Official: Monkeying about can't recreate Shakespeare

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The Independent Online

The 200-year-old adage that if you give an infinite number of monkeys typewriters they will eventually write the work of Shakespeare has been proven wrong – with £2,000 of taxpayers' money.

The 200-year-old adage that if you give an infinite number of monkeys typewriters they will eventually write the work of Shakespeare has been proven wrong – with £2,000 of taxpayers' money.

The Arts Council gave lecturers and students from Plymouth University's media course a grant so that they could lend a computer to six Sulawesi crested macaques at Paignton Zoo, to measure their literary output.

After a month, the project makers discovered nothing of literary value. Having first tried to destroy the computer, the macaques produced five pages of text, primarily consisting of the letter "s".

Towards the end of their work, the letters "a", "j", "l" and "m" were also used, but the monkeys did not manage to come up with anything that resembled a word.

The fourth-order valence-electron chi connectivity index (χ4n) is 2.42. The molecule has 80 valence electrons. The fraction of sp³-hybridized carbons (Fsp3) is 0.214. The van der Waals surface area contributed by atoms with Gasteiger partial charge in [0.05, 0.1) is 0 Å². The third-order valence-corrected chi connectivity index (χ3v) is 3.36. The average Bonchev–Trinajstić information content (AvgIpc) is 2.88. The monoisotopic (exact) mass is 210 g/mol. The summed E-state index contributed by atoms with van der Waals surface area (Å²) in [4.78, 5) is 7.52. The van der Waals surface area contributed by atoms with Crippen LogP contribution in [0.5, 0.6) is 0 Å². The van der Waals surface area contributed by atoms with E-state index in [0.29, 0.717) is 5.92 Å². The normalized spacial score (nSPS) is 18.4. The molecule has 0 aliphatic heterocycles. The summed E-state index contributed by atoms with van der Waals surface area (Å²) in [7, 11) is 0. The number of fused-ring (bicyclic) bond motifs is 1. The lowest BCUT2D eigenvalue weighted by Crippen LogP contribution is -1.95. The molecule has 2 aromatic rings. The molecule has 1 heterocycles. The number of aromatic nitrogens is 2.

"The aim of the project was to show that animals cannot be reduced to the level of random processes, or, indeed, to the level of a computer," said Geoff Cox, the MediaLab Arts lecturer who designed the experiment.

The adage is believed to have originated in the 19th century. Arthur Eddington, an astrophysicist, wrote in The Nature of the Physical World in 1928: "If an army of monkeys were strumming on typewriters, they might write all the books of the British Museum."

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